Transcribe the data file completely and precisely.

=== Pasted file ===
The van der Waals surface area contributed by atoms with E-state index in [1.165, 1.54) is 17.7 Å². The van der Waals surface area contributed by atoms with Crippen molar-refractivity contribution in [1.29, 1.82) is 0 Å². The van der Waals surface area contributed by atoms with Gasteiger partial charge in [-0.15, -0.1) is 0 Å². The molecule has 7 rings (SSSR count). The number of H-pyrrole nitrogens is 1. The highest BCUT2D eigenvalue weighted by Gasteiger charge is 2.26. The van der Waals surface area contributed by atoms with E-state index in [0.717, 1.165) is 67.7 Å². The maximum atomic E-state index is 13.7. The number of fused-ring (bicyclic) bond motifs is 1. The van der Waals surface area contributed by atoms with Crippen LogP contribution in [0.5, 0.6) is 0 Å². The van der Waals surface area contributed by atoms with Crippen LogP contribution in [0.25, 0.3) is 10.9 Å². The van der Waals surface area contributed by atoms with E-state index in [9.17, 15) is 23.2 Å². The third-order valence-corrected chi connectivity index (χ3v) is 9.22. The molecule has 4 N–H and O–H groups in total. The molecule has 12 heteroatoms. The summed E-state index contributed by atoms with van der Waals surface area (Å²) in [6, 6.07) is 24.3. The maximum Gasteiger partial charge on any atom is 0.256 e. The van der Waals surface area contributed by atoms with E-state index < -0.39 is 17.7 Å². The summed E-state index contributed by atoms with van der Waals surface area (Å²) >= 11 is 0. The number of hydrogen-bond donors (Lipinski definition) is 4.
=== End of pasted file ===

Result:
The van der Waals surface area contributed by atoms with E-state index in [1.165, 1.54) is 17.7 Å². The van der Waals surface area contributed by atoms with Crippen molar-refractivity contribution in [1.29, 1.82) is 0 Å². The van der Waals surface area contributed by atoms with Gasteiger partial charge in [-0.15, -0.1) is 0 Å². The molecule has 7 rings (SSSR count). The number of H-pyrrole nitrogens is 1. The highest BCUT2D eigenvalue weighted by Gasteiger charge is 2.26. The van der Waals surface area contributed by atoms with E-state index in [0.717, 1.165) is 67.7 Å². The maximum atomic E-state index is 13.7. The number of fused-ring (bicyclic) bond motifs is 1. The van der Waals surface area contributed by atoms with Crippen LogP contribution in [0.5, 0.6) is 0 Å². The van der Waals surface area contributed by atoms with Crippen LogP contribution in [0.25, 0.3) is 10.9 Å². The van der Waals surface area contributed by atoms with E-state index in [9.17, 15) is 23.2 Å². The third-order valence-corrected chi connectivity index (χ3v) is 9.22. The molecule has 4 N–H and O–H groups in total. The molecule has 12 heteroatoms. The summed E-state index contributed by atoms with van der Waals surface area (Å²) in [6, 6.07) is 24.3. The maximum Gasteiger partial charge on any atom is 0.256 e. The van der Waals surface area contributed by atoms with E-state index < -0.39 is 17.7 Å². The summed E-state index contributed by atoms with van der Waals surface area (Å²) >= 11 is 0. The number of hydrogen-bond donors (Lipinski definition) is 4.